This Era May Come to Be Remembered as the Federal Reserve’s Third Great Mistake

The success of the Federal Reserve System is apparent today…These [recent] events are deplorable, but they were of course inevitable and could not have been avoided.

- Charles Hamlin, Federal Reserve Board Governor, November 8, 1929

While the Federal Reserve would always accommodate the Treasury up to a point, the charge could be made – and was being made – that the System had accommodated the Treasury to an excessive degree. Although [Chairman Burns] was not a monetarist, he found a basic and inescapable truth in the monetarist position that inflation could not have persisted over a long period of time without a highly accommodative monetary policy.

- FOMC Meeting Minutes, March 9, 1974

The inflation rate over the longer run is primarily determined by monetary policy, and hence the Committee has the ability to specify a longer-run goal for inflation… In order to anchor longer-term inflation expectations at this [2%] level, the Committee seeks to achieve inflation that averages 2 percent over time, and therefore judges that, following periods when inflation has been running persistently below 2 percent, appropriate monetary policy will likely aim to achieve inflation moderately above 2 percent for some time.

- Statement on Longer-Run Goals and Monetary Policy Strategy, FOMC, August 27, 2020

The Great Inflation of the 1960s and 70s, the earliest stages of which were already underway when Graham spoke at the St. Francis Hotel, eventually produced some of the most astonishing economic dislocations in U.S. history. After 1963, there would be a parabolic increase in consumer prices, leaving the Consumer Price Index at three times its former level. Commodity prices would also triple. Near the end of the most rapid phase of that increase in prices, interest rates would reach the highest levels in U.S. history, and risk assets would sink to the lowest valuations in fifty years.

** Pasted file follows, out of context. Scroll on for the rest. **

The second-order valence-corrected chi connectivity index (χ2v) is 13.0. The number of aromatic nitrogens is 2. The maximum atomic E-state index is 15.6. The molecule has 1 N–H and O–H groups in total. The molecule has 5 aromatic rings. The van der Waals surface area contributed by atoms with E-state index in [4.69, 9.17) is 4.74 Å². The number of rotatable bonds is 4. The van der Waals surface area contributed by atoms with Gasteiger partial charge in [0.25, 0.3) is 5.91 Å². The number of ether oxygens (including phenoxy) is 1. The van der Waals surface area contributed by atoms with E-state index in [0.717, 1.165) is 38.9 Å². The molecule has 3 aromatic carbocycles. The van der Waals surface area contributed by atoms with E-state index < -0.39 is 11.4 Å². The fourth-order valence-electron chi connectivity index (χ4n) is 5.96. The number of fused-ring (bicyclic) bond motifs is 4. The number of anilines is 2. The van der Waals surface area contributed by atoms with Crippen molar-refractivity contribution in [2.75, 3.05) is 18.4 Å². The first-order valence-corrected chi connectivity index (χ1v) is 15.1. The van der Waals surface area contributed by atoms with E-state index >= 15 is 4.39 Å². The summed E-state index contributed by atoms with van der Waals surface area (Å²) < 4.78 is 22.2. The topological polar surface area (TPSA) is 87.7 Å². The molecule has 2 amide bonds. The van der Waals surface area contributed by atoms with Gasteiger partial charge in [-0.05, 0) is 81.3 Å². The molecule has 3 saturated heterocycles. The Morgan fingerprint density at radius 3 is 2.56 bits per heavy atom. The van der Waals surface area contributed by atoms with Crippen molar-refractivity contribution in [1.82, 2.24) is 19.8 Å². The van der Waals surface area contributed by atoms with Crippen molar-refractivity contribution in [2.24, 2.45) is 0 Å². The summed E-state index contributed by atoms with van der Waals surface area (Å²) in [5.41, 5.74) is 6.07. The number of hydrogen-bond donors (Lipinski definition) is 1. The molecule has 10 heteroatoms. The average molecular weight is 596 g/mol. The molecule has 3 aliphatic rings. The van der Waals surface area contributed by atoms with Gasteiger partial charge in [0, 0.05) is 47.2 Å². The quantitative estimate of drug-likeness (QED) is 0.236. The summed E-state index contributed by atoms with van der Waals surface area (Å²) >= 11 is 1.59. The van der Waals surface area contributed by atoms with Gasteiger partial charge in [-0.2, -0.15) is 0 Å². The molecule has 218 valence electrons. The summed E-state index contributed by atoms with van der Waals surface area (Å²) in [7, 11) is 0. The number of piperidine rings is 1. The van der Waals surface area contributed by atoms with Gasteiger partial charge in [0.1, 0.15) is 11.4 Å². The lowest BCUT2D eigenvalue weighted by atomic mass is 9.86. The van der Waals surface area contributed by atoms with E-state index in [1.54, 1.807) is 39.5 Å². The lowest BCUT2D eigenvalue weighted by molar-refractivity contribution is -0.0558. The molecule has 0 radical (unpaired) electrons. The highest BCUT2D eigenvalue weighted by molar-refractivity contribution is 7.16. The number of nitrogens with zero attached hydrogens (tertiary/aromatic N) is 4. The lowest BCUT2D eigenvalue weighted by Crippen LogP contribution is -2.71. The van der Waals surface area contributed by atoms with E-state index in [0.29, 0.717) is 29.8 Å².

Yet as the earliest stages of the monetary expansion were underway in late 1963, none of the oncoming inflation of prices was reflected in the markets. Interest rates were low and stable, and valuations of risk assets were high and still rising. Though the impacts of rising inflation represented risks which were embedded in the prices and valuations at the time, the long process of pricing in those risks lay ahead.

Within the Federal Reserve System, the inflation which plagued the U.S. in the 1970s is known as the Second Great Mistake. The primary reason it is known as a mistake is because many of those within the Fed at the time understood the inflationary implications of the policies which were being enacted, but monetary policy traveled down that road anyway. It remains a case study of an institution that lost sight of its long-term goals while reacting to short-term problems. At every step along the road to higher inflation, the costs of prioritizing long-term price stability over the economic and market conditions at the time were, again and again, deemed too high.